After a few hours of stress, the blood tests came back, and a pair of orthopedic pediatricians came in to discuss options. They were both very direct and very clear – the tests indicated little chance of infection, and the doctors weren’t as worried about the more serious possibilities. With the noted improvement in his leg’s motion and discomfort since Thursday, there was little need to check for infection by drawing out the fluid via needle extraction and testing it directly. They discussed admitting Will for observation, but they decided that since we looked like reasonably responsible parents, we could take him home, stay in the area overnight, and keep a close eye for any spike in temperature or swelling/redness in the area which would indicate an infection. Their advice was that if things were going to get worse, they would do so very quickly, but if they were to improve, they would do so more slowly. We can head back to the Hospital any time if we notice any worsening problems, or we can follow up in a week or so with the orthopedic pediatrician if he keeps improving.

So, now we’re at Grandma and Grandpa Adomite’s, all trying to snuggle with him as much as possible. He’s completely exhausted from two day in the Emergency Room and four days of screaming and discomfort. He’s waking briefly to eat a bit before passing out, and that’s about it. We’ll keep taking his temperature, and monitoring his fussiness, and hoping that his leg keeps improving.

Thanksgiving (and the Emergency Room!)

Happy Thanksgiving!

We’ve had quite a day so far.  We’ve been having some constipation problems with Will, as you probably know if you’re reading this.  This week has been especially tough for him, and starting on about Tuesday, we’d noticed that he was pulling his left leg up to his chest.  We guessed that it was related to his constipation, and the Patient Advisory Nurse (with whom we’re now on a first-name basis) told us to give him a suppository, which worked immediately (if painfully) on Wednesday morning.

Wednesday night, we headed to Troy for Thanksgiving, and his leg was still clenched up by his chest, so we thought he was still plugged up.  He wailed every time we messed with that leg, but we thought we’d just keep an eye on it.

Thursday morning, still no bowel movement, and the leg was still clenched, and he was clearly in discomfort, so we called the Patient Advisory Nurse again, to share our worries about his leg.  She advised a trip to the Emergency Room, so at 10:00 on Thanksgiving morning, we went to Oliver C. Anderson hospital.

They X-rayed his belly, to see about his pooping problem.  And they X-rayed his legs and hip just to make sure nothing else was wrong.  Finally, at 2:00, we got a see a pediatrician who was actually visiting  at Anderson from Cardinal Glennon Children’s Hospital in St. Louis.  He looked at the X-rays and decided that Will had a dislocated hip/leg, and he spent a few minutes working on Will’s legs.  After much screaming and tears (from all of us), Dr. Lackey thought that he had popped the leg back into place.  They did another round of X-rays, confirming that the leg was more correctly seated.  And Will was clearly much more comfortable, which reassured Pam and I.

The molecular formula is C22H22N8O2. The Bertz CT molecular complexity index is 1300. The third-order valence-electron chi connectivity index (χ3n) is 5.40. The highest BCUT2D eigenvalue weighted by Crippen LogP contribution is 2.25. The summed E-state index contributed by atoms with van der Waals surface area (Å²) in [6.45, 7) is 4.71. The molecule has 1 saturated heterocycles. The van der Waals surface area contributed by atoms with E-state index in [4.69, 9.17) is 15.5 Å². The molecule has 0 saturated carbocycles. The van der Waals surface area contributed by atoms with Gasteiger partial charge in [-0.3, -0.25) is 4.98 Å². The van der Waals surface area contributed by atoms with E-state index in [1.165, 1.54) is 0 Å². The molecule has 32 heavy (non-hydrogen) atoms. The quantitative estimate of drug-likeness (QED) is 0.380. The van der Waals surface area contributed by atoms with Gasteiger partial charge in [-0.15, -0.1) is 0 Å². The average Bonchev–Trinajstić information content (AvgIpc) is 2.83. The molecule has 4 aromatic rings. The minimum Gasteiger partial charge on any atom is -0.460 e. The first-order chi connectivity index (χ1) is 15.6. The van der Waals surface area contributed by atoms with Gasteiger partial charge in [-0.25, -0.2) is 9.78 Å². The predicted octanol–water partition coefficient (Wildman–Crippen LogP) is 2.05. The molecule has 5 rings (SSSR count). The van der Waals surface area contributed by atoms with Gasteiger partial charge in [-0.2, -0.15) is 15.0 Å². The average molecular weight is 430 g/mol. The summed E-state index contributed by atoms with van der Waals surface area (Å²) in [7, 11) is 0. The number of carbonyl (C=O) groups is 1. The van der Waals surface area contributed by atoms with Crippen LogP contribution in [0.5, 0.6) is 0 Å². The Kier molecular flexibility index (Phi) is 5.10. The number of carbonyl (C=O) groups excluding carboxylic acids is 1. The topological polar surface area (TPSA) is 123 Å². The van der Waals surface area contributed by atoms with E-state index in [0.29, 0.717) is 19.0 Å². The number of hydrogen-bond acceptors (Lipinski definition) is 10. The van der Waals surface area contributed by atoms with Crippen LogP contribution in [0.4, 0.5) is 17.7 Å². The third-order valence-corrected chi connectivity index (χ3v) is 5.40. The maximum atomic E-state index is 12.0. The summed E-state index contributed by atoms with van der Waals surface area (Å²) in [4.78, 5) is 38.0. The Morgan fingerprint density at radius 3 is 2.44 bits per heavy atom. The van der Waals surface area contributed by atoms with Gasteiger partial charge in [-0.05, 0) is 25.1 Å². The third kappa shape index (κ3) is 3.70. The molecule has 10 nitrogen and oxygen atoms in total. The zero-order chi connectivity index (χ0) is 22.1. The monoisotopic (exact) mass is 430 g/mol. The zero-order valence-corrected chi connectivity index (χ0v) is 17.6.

Dr. Lackey diagnosed Will with Hip Dysplasia, which means that his hip sockets are a bit shallow and he’s going to be more prone to these sort of dislocations.  With a bit of therapy and double-diapering, his leg will probably grow properly seated into the socket, and there should be no long-term problems.   But we’re doing a follow-up ultra-sound at Cardinal Glennon in St. Louis tomorrow, and we’ll have to have him seen by a orthopedic pediatrician, also at Glennon.

Long story short:  he had a dislocated leg/hip, which is now fixed, and hip dysplasia, for which we still need to see the doctor.  And he is feeling much, much better than he has for the past few days, which is awesome.

And now we can finally eat.

Happy Thanksgiving!

Will is 7wks today!

Wow, at some point in the real near future we are going to be referring to how old he is by months and not weeks. I was just reading my weekly update on 7 Weeks and it talks about babies having more alert time and also extending their arms, hands and fingers a lot more. All of this is really happening with Will. He has a good 1 1/2 hour alert time every morning around 6:30am. He is so alert and looking around at everything.

Will is busy taking his regular morning nap. The time varies, but he is usually down for at least 2 hours. During the day while I have been home, I have placed him on his belly to take a nap. He sleeps like a champ in this position and he can move his head from one side to the other. He is really gaining significant head and neck strength.

We can’t not talk about the poop issue as anyone who know us and our circle of friends knows that “it all comes back to poop.” So I checked in with the nurse yesterday because Will is only pooping every few days and when he does I am amazed that he can pass something soooo big out of him. Constipation – yes! He has to get this from his mommy. Sorry Will. So the nurse is recommending we do 1 oz of apple juice straight up for a few days and then see how things are moving along and back off to just a few times a week then. So yesterday we started the apple juice and by last night he had a diaper full. I will spare you all the details of what I investigated in his diaper, but we are progressing!